Ask Your Insurer: Insuring A New Stallion

by | 04.23.2019 | 12:12pm

Equine insurance experts answer your questions about insuring Thoroughbreds for the breeding and auction realms.

Email us at [email protected] if you have a question for an insurer.

QUESTION: What is the process to insure a new stallion, and what are some of the coverages available for him?

BRYCE BURTON: When the stallion prospect is still racing, the first step is to make sure that the colt is covered for Full Mortality coverage (All-Risk) and Accident, Sickness, and Disease (ASD) coverage. Just as the name implies, the All-Risk, or Full Mortality includes all causes of death or destruction of the horse for humane reasons. The ASD coverage is an add-on to all colts who have enough of a resume to be considered stallions once they are retired. This coverage provides security for any accident, sickness, or disease that renders the prospect incapable of performing his duties as a stallion down the road. Examples would include castration for humane reasons from testicular cancer, hind-end lameness without resolve, or laminitis. ASD covers only the permanent risks.

Bryce Burton

Option A is a coverage that we strongly recommend on horses who have placed themselves in the sphere of strong stallion prospects. This coverage is an endorsement to the standard First Season Infertility (FSI) policy, which we will get to in a second. Option A covers the colt as a stallion while he is still on the racetrack. If the colt were to sustain an injury or illness that did not ultimately result in destruction, yet leaves him incapable of performing his duties as a stallion the following breeding season (covering the minimum amount of 20 mares), a full claim is paid. Option A is put in place to guarantee that your racehorse produces the built-in revenue already warranted by his accomplishments.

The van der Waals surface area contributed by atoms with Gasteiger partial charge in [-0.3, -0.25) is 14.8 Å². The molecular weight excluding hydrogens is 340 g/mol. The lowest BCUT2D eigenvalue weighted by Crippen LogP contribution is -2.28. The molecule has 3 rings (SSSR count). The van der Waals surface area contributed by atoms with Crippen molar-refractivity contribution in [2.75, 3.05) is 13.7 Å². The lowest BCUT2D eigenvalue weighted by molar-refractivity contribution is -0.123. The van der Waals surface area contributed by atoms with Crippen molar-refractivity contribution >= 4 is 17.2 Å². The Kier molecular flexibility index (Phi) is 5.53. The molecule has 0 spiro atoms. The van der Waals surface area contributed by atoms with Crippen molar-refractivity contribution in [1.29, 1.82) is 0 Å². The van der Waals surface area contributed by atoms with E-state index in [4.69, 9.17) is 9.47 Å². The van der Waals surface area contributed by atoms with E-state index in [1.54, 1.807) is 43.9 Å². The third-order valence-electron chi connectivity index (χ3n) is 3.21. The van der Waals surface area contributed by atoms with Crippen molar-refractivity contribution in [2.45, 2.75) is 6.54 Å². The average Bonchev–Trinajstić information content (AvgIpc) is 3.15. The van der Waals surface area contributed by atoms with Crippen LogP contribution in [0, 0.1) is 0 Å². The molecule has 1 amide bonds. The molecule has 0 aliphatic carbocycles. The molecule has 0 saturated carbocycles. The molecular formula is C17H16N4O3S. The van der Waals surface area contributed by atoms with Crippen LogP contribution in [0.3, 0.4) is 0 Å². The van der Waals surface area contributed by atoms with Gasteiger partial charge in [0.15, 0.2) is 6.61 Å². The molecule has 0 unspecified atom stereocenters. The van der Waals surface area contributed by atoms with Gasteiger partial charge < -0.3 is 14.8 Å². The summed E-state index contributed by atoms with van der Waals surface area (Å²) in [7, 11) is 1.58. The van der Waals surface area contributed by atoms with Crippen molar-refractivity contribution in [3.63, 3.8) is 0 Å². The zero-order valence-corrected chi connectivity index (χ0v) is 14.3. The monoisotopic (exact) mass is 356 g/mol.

Once the prospect is retired to stud, a First Season Infertility (FSI) policy will be placed on the stallion. This provides coverage for his owners that the stallion will be fertile in his first full year at stud. A one-time charge, this coverage pays a claim if the horse does not impregnate 60 percent of the qualified mares in his first year at stud. This is basically the last piece to the puzzle to secure long-term revenues for the new stallion's owners.

Bryce Burton is a property and liability specialist for Muirfield Insurance. He is from Frankfort, Ky., where he grew up an avid race fan. His Thoroughbred racing fandom combined with a collegiate internship in the insurance industry, culminated in a start in the equine insurance field. Bryce has been with Muirfield Insurance since 2014, following his graduation from Transylvania University in Lexington.

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